One of the most persistent stories art historians love to tell involves of one their own, cast in a heroic mode, peeking and poking through the cobwebs, spiders, dirt and dust of some dark, dank, basement archive in search of something (perhaps a broom) when "voile`" they stumble (sometimes literally) over something else of far greater, even INESTIMABLE, artistic value. Okay, get ready, I got a story like that to tell you. Her name was Amy G. Poster. The year was 1970. She'd just gone to work for the Brooklyn Museum of Art. (Yeah, that's the place, but before Ofilli was born.) She was new at the job and was down in the basement (not dark, dank, or dirty at all, by the way) when she came upon an album of old Japanese prints that had been sitting down there on the same shelf for close to forty YEARS. Printed on thick but fragile mulberry paper, in bright, gorgeous color, they were over a hundred years old back then. They were block prints, one hundred of them, and it would be another seventeen years before they were finally displayed. That was 1987. Today, you can go to the Brooklyn Museum and see "One Hundred Famous Views of Edo" (modern day Tokyo) for a few hours each afternoon through April 2000. It's one of only six complete sets of the prints known to exist. The artist was Utagawa Hiroshige.
Hiroshige was born in 1797, the son of an Edo fireman. He began studying art as a child and produced his first picture at the age of eleven. When he was twelve, his father died and as was the custom, he took his father's job. For fourteen long years, he studied art and watched out for fires in his notoriously flammable hometown. At the age of twenty-six, his brother assumed his duties as fireman and Hiroshige began studying art full time. He wanted to learn to paint portraits, but there was no opening for an apprentice in that school so he was forced to study under the less prestigious landscape painter, Utagawa Toyohiro. That was fortunate, for had he become a portrait painter, he would have been lost in the crowd of many. Painting landscapes, he had room to grow with the art form, which in the end, he was responsible for making quite popular amongst Japan's middle-classes. At the age of fifty he changed his name to Tokubei, which was his THIRD name-change by the way, then later, changed it again, taking on the first name of his master, Utagawa, upon his death.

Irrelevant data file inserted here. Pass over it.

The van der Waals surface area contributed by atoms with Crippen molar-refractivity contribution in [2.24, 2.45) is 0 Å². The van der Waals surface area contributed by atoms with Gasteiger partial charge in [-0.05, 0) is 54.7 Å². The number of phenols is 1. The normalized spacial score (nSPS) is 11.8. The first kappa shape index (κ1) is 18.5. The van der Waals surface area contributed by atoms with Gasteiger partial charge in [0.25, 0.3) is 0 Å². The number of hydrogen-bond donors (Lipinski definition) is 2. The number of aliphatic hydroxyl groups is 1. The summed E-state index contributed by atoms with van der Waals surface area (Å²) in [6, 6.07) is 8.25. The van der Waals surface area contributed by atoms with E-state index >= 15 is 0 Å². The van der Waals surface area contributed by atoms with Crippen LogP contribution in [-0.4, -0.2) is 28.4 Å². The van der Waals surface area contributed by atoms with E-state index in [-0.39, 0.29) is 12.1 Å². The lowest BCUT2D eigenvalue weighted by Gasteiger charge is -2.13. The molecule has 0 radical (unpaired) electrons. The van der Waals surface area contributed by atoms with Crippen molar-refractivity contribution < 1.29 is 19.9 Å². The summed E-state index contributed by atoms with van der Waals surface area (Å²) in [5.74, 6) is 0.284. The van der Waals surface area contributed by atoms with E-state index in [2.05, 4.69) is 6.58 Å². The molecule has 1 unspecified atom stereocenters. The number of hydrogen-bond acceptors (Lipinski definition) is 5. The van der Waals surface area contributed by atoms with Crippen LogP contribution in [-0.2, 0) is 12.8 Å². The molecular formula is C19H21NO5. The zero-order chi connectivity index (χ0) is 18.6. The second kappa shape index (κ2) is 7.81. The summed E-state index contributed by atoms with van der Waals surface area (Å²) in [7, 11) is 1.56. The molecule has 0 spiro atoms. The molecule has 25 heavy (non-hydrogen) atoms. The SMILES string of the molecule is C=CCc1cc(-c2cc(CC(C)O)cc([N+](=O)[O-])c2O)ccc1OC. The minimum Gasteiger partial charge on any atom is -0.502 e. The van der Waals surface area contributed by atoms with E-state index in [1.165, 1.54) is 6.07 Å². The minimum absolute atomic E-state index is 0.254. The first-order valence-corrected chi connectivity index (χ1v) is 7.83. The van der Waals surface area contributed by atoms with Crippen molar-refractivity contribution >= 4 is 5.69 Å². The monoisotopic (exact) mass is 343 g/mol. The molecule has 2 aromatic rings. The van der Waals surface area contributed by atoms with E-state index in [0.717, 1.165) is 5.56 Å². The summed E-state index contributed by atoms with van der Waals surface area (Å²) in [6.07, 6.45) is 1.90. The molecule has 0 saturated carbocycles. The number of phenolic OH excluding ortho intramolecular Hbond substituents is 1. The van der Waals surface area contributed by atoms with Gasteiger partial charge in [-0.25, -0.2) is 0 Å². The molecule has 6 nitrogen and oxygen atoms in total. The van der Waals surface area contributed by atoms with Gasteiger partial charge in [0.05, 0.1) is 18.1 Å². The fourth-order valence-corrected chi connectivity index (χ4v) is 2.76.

It's difficult for us, thinking of painting in western terms of oil on canvas to imagine the work of a Japanese artist of 150 years ago. What we have to look at, in most cases, are woodblock prints. Hiroshige did not carve the blocks, or ink them, or even print them. As the artist, he got credit for all that but in fact, he was only the first of FOUR or more individuals involved in the process. He painted with an ink like pigment on paper (basically watercolor). A publisher chose his work to be printed. A key block was cut, usually from cherry wood by a master carver, and printed in black ink (by a fourth individual); whereupon the artist once more took charge, supervising the coloration process involving several more carved blocks (usually by apprentices) one for each color, followed by hand printing using a baren and the printer's own body weight. Editions numbered from a few hundred to a few thousands. In the Ukiyo-e tradition, subtle shadings of color were obtained by carefully wiping away some of the ink from the block before it was printed. Hiroshige was the last and greatest of this school. Most famous for his "Fifty-three Stages of Tokaido" series, Hiroshige prints use brilliantly colored inks containing mica, giving them an iridescent quality. Ironically, it was Hiroshige's new realism that made his work so popular with the Japanese middle-classes; while in Europe, artists such as Manet, Monet, Pissaro, Van Gogh, and Matisse, in discovering Hiroshige prints, were instead fascinated and influenced by their flat, compositional design.